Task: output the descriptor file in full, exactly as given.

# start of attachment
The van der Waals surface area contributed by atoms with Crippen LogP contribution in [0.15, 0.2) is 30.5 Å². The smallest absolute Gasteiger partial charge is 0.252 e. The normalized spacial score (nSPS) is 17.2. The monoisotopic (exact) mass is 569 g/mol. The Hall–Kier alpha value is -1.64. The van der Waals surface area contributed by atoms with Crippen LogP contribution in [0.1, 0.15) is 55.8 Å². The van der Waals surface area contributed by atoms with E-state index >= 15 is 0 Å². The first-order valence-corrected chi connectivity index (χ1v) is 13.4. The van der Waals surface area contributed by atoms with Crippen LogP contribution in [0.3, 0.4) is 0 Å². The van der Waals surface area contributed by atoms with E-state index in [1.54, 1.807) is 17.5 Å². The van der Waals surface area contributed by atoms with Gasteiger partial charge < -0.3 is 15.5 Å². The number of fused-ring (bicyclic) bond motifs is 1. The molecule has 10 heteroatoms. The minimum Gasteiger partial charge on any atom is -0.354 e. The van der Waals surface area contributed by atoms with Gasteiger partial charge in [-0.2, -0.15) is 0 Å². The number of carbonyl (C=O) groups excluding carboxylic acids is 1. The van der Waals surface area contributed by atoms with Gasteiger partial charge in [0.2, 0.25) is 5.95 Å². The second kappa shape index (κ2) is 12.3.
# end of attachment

The van der Waals surface area contributed by atoms with Crippen LogP contribution in [0.15, 0.2) is 30.5 Å². The smallest absolute Gasteiger partial charge is 0.252 e. The normalized spacial score (nSPS) is 17.2. The monoisotopic (exact) mass is 569 g/mol. The Hall–Kier alpha value is -1.64. The van der Waals surface area contributed by atoms with Crippen LogP contribution in [0.1, 0.15) is 55.8 Å². The van der Waals surface area contributed by atoms with E-state index >= 15 is 0 Å². The first-order valence-corrected chi connectivity index (χ1v) is 13.4. The van der Waals surface area contributed by atoms with Crippen LogP contribution in [0.3, 0.4) is 0 Å². The van der Waals surface area contributed by atoms with E-state index in [1.54, 1.807) is 17.5 Å². The van der Waals surface area contributed by atoms with Gasteiger partial charge < -0.3 is 15.5 Å². The number of fused-ring (bicyclic) bond motifs is 1. The molecule has 10 heteroatoms. The minimum Gasteiger partial charge on any atom is -0.354 e. The van der Waals surface area contributed by atoms with Gasteiger partial charge in [-0.2, -0.15) is 0 Å². The number of carbonyl (C=O) groups excluding carboxylic acids is 1. The van der Waals surface area contributed by atoms with Gasteiger partial charge in [0.2, 0.25) is 5.95 Å². The second kappa shape index (κ2) is 12.3.